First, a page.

Interview Details – While I was planning to look actively for a job in the next weeks, I have been first contacted by a Facebook recruiter (an employee, not a 3rd party company) on LinkedIn – I never really thought about Facebook at first, maybe because I imagined it was an unreachable goal. We scheduled a first phone screen: it was short, about 10 minutes, I said a bit of my background, he explained what Facebook is looking for an a bit of the recruiting process. After asking me 3 very easy Objective-C and iOS programming questions, he said he would like to schedule a phone interview with an Facebook engineer for me. 2 weeks later (he apologized for the long delay, I guess it's usually quicker) I had a phone interview. An engineer interviewed me, spending the first 10 minutes chatting of my background, interests and goals, then a 30 minutes peer-coding questions. As usual it was an algorithmic question, to solve in Objective-C / CoreFoundation (NSString, NSArray, NS* APIs...). She said I'll be contacted again by a recruiter in the next few days. I got a call, the recruited said I'm welcome to come on-site for a day of interviews. I gladly accepted. I then started to think I have some decent chances to get a job at this awesome company. The big day coming, I was very excited and relaxed too. I took a BART from the city and then a cab to the Menlo Park HQ. The recruited warmly welcomed me, we took some coffee, and chatted waiting for the first engineer / interviewer. The 4 interviews are as described on Facebook Careers website. First interviewer chatted a bit of my previous projects and then we had a technical question, involving iOS general knowledge, Objective-C skills, etc. Second interviewer spent most of time chatting of my previous projects, my goals, what I would like to change at Facebook if I was working here; and then we moved to a quick technical question. Then it was lunch time. I was really excited about going to visit the campus, get some good lunch and see how Facebookers are during lunch time. Many bring their MacBooks at lunch, have some fun with colleagues, and enjoy their meals. The lunch time was spent with the recruiter. After he brought me back to the interview room, the 2 next interviews were mostly algorithmic questions. Overall, I found the questions of an average level. Some iOS knowledge is required, some good sense of algorithmic, and remembering Objective-C syntax. Many says, and it's true, that unlike other companies, Facebook likes people who can code on a whiteboard with the correct syntax. It happened that I forgot a ; or wrote @implement instead of @interface. The interviewer asked me if I was sure about my syntax, I read again my code, and found my mistake. They are never (at least very rarely) misleading you. If they say "read again" it probably means "there is a syntax error, find it it's a bonus". A few days later, I got an email and then call from the recruiter who said he got very positive feedback from the interviews so he would like me to gather and send him some reference letters. So I did. A few days later, I got a call and was told I got an offer. It was a very good one.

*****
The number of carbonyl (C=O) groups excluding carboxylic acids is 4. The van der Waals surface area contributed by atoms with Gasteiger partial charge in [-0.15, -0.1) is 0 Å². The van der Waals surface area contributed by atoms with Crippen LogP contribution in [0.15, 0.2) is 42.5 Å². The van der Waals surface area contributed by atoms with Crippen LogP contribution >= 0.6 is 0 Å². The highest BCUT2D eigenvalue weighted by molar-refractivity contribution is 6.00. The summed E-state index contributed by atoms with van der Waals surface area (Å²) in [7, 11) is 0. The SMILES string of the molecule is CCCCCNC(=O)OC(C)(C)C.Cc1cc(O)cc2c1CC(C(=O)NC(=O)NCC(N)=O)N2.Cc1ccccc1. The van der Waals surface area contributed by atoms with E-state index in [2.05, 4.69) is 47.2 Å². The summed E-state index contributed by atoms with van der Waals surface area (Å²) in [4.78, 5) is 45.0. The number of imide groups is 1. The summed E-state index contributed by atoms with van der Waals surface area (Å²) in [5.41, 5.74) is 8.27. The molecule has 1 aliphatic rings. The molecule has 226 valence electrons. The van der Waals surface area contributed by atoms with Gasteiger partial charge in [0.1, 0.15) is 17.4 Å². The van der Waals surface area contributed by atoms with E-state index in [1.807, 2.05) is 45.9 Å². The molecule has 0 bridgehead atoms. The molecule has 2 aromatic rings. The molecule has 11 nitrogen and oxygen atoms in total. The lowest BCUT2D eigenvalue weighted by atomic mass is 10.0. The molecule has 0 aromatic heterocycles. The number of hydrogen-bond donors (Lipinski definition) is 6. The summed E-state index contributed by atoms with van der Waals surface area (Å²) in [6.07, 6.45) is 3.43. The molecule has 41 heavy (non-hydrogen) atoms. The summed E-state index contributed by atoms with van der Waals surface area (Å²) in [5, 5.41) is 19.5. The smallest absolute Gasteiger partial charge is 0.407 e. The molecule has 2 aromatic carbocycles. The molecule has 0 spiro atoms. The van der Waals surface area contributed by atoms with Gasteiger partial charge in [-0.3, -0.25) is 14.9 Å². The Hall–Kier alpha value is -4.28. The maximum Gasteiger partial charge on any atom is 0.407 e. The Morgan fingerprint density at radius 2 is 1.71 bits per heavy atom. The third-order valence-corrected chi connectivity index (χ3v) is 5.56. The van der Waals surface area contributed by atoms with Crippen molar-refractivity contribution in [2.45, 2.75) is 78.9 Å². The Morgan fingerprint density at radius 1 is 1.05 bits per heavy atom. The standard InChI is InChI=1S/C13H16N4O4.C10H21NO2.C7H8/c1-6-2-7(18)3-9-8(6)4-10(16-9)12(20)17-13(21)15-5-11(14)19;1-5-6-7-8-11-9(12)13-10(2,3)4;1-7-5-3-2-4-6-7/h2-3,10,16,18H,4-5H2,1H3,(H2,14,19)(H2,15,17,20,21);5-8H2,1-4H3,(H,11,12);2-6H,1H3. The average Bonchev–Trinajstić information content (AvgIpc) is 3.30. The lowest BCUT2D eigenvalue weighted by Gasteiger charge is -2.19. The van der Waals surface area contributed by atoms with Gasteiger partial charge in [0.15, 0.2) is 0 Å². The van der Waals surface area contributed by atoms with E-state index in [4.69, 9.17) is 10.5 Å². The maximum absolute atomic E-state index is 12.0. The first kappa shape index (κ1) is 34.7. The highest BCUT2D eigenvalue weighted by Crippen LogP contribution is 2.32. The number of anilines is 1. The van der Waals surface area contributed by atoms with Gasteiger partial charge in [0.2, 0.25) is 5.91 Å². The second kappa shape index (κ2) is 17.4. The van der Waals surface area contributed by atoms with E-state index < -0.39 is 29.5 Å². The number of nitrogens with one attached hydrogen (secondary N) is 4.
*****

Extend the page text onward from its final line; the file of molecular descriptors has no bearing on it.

Overall, the whole process was of course stressful, but very exciting and all interviews were in a very very relaxed atmosphere. It was like chatting with new colleagues, and trying to solve together a problem.